Instead of relying on the date to tell you if something is bad, there are other ways to check. You can determine if the can is dented or bulging. You can smell the milk or other dairy products to see if they smell sour. You can check for the presence of mold. If the product is discolored or has an off smell then throw it out. But don't throw it out just because it is passed the date stamped on the can or package.

Just imagine all the other good things you could spend that money on - 

Thursday, September 19, 2013

Home Canned Sloppy Joe Sauce

It's hard to find someone who doesn't enjoy a great sloppy joe every now and then. Having the sauce all canned up using my garden produce is a treat. All I have to do is brown some hamburger and stir in the sauce and dinner is done!

I've never canned sloppy joe sauce before. I searched out a few recipes and played with the spices until I figured out one that I know we will love. (I only played with the spices which did not change the overall acidity of the product so this can still be safely canned in a boiling water bath.)

Mix all the ingredients together in a large pot. Then ladle into jars and cap with lids and rings.

Cook pints in a boiling water bath for 20 minutes.

Remove from the boiling water and allow to cool. Check to make sure the jars are sealed before tucking them away for longer storage.

Home-canned Sloppy Joe Sauce

10 cups tomato puree
2 cups chopped onions
1 cup chopped green peppers
1/2 cup tomato paste
1/4 tsp cinnamon
1/4 tsp ground cloves
1/2 Tbsp garlic powder
1 1/2 Tbsp celery salt
1 Tbsp soy sauce
1 Tbsp Worchestershire sauce
1 1/2 - 2 cups brown sugar
1 cup white vinegar
1/2 cup Ultra Gel *

Make tomato puree using a food mill. To see how I prepare my tomato puree click here. (If you use the food processor, you keep all the seeds and tiny skin pieces - my family doesn't mind. If you use a food mill, the skins and many of the seeds are removed. It all comes down to preference.) Chop the onions and peppers in a food processor. Combine the tomato puree and the onions and peppers in a large stock pot and bring to a boil. Simmer for 30 minutes. Add remaining ingredients. Process pints for 20 minutes in a boiling water bath. To serve: Mix one pint of sloppy joe sauce with 1 pound of browned hamburger. Makes approximately 7 pints.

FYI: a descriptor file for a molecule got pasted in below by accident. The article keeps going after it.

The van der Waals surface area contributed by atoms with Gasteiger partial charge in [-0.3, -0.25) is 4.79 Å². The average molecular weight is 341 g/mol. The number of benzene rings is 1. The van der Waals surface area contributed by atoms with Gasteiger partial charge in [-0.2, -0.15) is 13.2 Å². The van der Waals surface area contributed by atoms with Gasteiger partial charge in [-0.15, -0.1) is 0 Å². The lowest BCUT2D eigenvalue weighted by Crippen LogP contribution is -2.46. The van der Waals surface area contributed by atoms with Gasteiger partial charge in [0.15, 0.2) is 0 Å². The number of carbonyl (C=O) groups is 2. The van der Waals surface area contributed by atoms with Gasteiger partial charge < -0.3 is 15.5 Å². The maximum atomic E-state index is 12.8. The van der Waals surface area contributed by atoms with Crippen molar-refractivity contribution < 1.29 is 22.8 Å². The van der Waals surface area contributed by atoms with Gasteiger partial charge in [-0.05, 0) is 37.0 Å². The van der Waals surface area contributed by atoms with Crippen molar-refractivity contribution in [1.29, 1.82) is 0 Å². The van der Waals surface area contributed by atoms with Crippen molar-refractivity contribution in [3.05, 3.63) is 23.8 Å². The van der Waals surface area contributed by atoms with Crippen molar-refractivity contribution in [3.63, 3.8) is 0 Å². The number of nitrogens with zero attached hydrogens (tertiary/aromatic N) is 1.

*Ultra Gel is one of my favorite products for freezing and canning. To learn more about it, read my post on freezer jam. In this sauce, it helps the tomato puree keep from separating over time and also adds a little more thickness without requiring that I cook it down for hours. I really do love this stuff! You may not need an entire 1/2 cup depending on how long you simmered your tomato mixture down.

Tuesday, September 17, 2013

Sinching in a Waistband

In our school district, the middle school kids are required to wear PE uniforms. We could either purchase plain black shorts from the school for $20 a pair or we could provide our own plain black shorts. I was able to find some black shorts on clearance for $3 a pair - quite a savings over buying the school option. The trick was that they didn't have a drawstring which meant they wouldn't stay up on my skinny kids! I had a plan though. I really didn't want to unpick all the stitching around the waistband so I just cut a piece of thin elastic about 4 inches shorter than my kid's waist measurement. (You want it long enough that it easily stretches to fit them, but short enough that is gives a snug enough fit around then middle.) Then I sewed it in place stretching the elastic to fit as I sewed around. 

It worked great! The shorts stay up and it didn't take long at all. I already had the elastic so it was a quick cost-saving fix. I'm glad I know this trick works since I can usually find the athletic shorts without the drawstring marked down to a much better price than the ones with the drawstring. I already bought a cute skirt for my daughter that I plan to sinch in the same way.